The American Wild Horse, also known as “Mustangs” descended from Spanish horses and were brought to North America in the 16th century by Spanish explorers. Their name in Spanish, mustengo, means “stray horse.”
In November of 2015, the Bureau of Land Management (BLM) completed a roundup of roughly 1,400 wild horses in the state of Oregon, in Beaty’s Butte, historically known as the area of the Kiger mustangs.
According to a Pacific Standard report, there were five deaths on November 19, including “one 8 year old mare with old break in right hind leg and one 4 month old colt with old break in left hind leg.” Two days later, 16 horses were dead. According to another report published in the same article, “The most heartbreaking [scene] of the day involved the foals. The helicopters are running these horses from very long distances, and often foals just can’t keep up for as long as the rest of their herd.”
Once 2 million wild horses roamed across the United States during the in the 19th century. By the time the wild horse received federal protection in 1971, it was officially estimated that only about 17,000 of them roamed America’s plains. More than 1 million had been conscripted for World War I combat; the rest had been hunted for their flesh, for the chicken feed and dog food companies, and for the sport of it.”
In response to public outrage over the horses’ annihilation, the 1971 Wild Free-Roaming Horse & Burro Act was passed, protecting wild horses from capture and death. The BLM and the U.S. Forest Service were responsible for implementing the act and ensuring protections were in place for the wild horses while they also issued grazing permits to cattle ranchers on public land.
While they were once considered iconic and majestic, wild horses are now deemed nothing more than a nuisance by ranchers who use federal land for subsidized grazing. And we’ve let them down. Big time.
When the BLM deems wild horse numbers to be in excess of manageable levels, today there are roundups where helicopters along with men on horseback chase down fearful and frantic herds. These frightened animals are often wounded in the process, many are trampled by their fellow horses and many die. Numerous captured horses are sent to long-term holding pens. Some even end up being adopted. Others end up at slaughter. Although the BLM states firmly that they do not send horses to slaughter, among other claims, others say the horses they “manage” meet grim fates. A recent investigative report by the Office of Inspector General found unsettling information about the BLM selling horses to a Colorado rancher who in turn sent those horses to Mexico for slaughter.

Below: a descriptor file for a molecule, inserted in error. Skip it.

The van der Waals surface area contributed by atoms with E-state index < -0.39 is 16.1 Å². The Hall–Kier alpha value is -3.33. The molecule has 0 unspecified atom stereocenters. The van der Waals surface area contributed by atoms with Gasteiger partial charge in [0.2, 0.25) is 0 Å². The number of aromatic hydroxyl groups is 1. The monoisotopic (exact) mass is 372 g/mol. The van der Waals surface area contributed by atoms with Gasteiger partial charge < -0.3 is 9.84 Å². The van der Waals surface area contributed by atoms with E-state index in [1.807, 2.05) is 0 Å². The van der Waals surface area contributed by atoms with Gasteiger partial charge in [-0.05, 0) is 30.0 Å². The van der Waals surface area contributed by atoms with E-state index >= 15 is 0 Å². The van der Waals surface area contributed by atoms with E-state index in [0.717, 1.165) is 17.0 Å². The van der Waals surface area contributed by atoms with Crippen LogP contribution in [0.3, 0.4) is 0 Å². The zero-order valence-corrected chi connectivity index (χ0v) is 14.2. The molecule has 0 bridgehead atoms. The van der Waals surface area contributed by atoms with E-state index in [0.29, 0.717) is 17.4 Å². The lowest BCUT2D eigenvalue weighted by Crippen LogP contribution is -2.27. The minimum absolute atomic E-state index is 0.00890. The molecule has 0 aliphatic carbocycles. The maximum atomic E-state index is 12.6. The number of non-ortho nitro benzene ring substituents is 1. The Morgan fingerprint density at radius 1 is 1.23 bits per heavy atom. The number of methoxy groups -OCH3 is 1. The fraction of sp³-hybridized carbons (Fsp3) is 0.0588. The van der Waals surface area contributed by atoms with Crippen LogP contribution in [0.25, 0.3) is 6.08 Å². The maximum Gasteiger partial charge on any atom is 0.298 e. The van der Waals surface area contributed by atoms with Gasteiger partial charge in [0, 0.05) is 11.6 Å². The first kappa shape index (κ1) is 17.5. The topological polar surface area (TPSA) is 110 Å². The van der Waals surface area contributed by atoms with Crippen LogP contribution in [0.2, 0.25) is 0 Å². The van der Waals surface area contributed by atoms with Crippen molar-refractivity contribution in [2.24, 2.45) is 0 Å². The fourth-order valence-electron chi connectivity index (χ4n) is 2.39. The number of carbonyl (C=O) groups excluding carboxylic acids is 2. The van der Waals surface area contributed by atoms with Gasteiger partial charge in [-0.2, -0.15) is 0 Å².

These violent culls happen all too often. Many cattleman seem to consider wild horses a nuisance. Many cattleman and ranchers who are opposed to wild horses say they are destroying the habitat and reproduce too quickly. The almighty dollar is the root of the problem, with the beef industry at the center of it. The Department of Interior’s ‘multiple-use’ principles, allow only so much cattle, wildlife, and wild horses on federal lands. The cattleman and United states government see that each horse removed frees up space cattle or sheep.
Unfortunately there is nothing illegal with these culling’s. I believe it is immoral, but in the eyes of federal “law” it is not illegal. It is legal to buy horses in the United States and transport across country to sell for slaughter in Canada and Mexico.
Wildlife Conservation Film Festival
Christopher J. Gervais, F.R.G.S.
Founder & CEO
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